Glad to see you took my twitter advice, or that this is an awesome coincidence. Either way, I look forward to trying this “enhanced” version of one of my favorite cocktails ( I have always made them equal parts and on the rocks). Friday cocktail hour is becoming one of my favorite things on the internet.

  • Kristen England

    I’ve tried Hendricks with my Negroni’s and it always seems to get beat up by the Campari. Citadelle gin, on the other hand, is recockulously great. San Francisco World Spirits Competition Award Double Gold and Wine Enthusiasts Scored 100. All for $20!

    • allen

      Try the new Voyager gin from Washington state, I can easily pick it out over a blind taste test with Citadelle, not so much of the anise flavor as Citadelle, has a nice hint of orange and subtle hint of cardamom , it is not quite as spicy as Citadelle, but very nice for a gin and the double gold medal winner at San Francisco world spirits competition, if you like Citadelle , you will more than likely enjoy Voyager even more.

  • Allen

    Oh hell to the yes. Your skinny friend has good taste. This is the perfect drink to try different vermouths with. Cinzano is light and Punt E Mes is more bitter, and Carpano is in between. And then play with the bitters.
    I love Fernet Branca, the first sip tasted like the stuff they give you right before a novacane shot, but it just gets more appealing after that. Bartender geeks like to add a micro shot. I’m up to drinking straight shots of the stuff..
    The great thing about the Negroni is that it’s both a digestif and appertif, perfect before a meal and after , the bitters aiding digestion. That great Canadian bartender Gerry Jobe has a recipe with out Campari that is very good, using Punt E Mes and Averno.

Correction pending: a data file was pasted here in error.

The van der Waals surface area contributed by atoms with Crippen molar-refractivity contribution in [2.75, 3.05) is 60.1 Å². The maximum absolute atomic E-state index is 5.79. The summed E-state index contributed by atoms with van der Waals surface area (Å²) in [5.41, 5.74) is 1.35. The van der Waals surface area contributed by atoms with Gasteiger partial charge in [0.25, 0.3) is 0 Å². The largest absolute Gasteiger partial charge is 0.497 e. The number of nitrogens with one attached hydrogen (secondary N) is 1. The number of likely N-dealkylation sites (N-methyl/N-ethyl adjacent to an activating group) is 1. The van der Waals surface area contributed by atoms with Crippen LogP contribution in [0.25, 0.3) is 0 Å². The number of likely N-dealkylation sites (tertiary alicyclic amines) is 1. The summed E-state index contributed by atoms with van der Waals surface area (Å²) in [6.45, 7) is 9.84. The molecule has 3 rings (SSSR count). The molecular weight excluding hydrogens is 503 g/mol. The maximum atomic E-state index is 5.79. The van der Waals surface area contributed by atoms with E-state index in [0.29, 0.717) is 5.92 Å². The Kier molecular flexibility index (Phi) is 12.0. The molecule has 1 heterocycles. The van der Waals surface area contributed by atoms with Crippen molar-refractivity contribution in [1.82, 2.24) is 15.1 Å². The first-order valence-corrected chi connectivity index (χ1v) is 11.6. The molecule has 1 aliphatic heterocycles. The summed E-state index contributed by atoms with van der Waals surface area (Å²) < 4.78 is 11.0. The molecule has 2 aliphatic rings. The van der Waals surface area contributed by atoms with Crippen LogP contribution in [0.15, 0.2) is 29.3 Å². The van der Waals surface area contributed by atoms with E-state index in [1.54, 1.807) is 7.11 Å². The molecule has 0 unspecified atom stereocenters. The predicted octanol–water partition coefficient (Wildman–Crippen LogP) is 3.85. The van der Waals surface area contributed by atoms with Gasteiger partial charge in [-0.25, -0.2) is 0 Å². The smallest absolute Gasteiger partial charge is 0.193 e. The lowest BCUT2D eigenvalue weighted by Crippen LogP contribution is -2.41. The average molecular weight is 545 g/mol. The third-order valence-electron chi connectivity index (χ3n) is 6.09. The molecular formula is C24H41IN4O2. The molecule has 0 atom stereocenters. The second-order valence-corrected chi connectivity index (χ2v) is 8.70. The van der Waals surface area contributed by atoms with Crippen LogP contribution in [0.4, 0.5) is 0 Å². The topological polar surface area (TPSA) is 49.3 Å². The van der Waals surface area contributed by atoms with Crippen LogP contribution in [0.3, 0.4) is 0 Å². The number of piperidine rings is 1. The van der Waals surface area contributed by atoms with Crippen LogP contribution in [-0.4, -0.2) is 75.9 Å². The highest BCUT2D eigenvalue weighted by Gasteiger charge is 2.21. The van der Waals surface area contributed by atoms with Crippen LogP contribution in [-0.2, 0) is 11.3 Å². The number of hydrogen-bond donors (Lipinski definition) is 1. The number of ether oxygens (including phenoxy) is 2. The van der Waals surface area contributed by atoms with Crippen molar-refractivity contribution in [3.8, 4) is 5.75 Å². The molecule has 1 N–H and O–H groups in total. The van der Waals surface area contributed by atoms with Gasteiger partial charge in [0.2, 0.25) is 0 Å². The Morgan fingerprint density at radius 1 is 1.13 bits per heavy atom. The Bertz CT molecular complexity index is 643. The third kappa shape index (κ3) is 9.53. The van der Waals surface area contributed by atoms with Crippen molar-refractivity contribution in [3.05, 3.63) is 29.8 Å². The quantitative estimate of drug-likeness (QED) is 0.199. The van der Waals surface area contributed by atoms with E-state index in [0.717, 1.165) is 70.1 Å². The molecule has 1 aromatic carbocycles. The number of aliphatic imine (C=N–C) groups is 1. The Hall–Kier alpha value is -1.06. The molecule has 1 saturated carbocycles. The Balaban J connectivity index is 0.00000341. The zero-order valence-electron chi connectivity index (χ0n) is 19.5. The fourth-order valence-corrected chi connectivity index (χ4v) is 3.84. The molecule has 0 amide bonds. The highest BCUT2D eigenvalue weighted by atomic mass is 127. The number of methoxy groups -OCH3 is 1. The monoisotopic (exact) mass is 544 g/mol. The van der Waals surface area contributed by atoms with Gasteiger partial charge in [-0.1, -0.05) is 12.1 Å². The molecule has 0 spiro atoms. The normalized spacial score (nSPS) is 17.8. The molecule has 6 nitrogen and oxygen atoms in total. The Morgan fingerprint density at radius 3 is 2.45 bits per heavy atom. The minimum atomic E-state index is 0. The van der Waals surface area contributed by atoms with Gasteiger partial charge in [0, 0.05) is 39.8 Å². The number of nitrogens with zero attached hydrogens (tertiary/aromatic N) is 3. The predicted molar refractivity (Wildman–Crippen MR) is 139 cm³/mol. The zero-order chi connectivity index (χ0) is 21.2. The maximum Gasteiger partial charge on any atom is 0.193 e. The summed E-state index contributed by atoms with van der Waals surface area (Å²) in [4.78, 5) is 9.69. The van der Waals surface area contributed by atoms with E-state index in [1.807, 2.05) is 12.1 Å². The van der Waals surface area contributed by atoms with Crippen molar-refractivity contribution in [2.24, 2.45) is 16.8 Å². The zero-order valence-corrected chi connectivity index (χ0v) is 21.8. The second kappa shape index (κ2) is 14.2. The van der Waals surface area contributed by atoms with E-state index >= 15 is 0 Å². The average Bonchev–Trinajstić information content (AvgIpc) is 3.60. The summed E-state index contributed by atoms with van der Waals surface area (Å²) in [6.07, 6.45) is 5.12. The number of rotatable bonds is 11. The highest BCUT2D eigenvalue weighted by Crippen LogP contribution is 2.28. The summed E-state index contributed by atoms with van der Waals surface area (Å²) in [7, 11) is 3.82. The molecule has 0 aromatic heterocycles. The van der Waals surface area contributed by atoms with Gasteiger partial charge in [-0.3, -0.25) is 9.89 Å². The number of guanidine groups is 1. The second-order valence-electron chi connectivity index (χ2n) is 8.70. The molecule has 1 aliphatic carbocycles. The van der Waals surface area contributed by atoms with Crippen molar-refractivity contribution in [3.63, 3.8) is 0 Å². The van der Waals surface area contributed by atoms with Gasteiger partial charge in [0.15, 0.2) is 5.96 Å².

The floral gins are masked in the bitters, I like the traditional London dry.
    In fact I just love the traditional Negroni, in a nice cold ice filled low ball glass with an orange slice and a few dashes of bitters.
    Another great feature is you can mix it right in the glass, just fill with ice add ingredients ( equal parts, so frign easy!), and stir.
    And the flamed orange peel adds the oils to the top, traditional is always good too ( thank you VTR!)
    What a great post to wake up to (3rd shift), i need to get my ass out of bed so I can start the festivus. Ja Ruhl you rule!
    And of course cheers and happy Friday to all!

  • Karen K

    I had my first Negroni at Fig in Charleston (they have many variations on their menu, I had the traditional) while on vacation and immediately came home and purchased Campari. I’ve even made it with Dubonnet in place of the vermouth. I, too, like a squeeze of orange.

  • Marcia Anderson

    Cheers to using Antica Formula Vermouth and the squeeze of orange! Makes all the difference. But may I also suggest swapping out the gin with prosecco for a super refreshing summer cocktail…aka Negroni sbagliato or, ‘bungled Negroni’!

  • Victoria

    I started drinking Negronis after reading Blood, Bones, and Butter. It sounded delicious – and it is. I use the Antica vermouth, but since Plymouth is my gin, that’s what I have always used. I will have to give some of the other choices mentioned above a try. And I’ve never thought of having one on the rocks, so I’ll try that too. I’ve also never thought of having one AFTER dinner as a digestif. Good idea.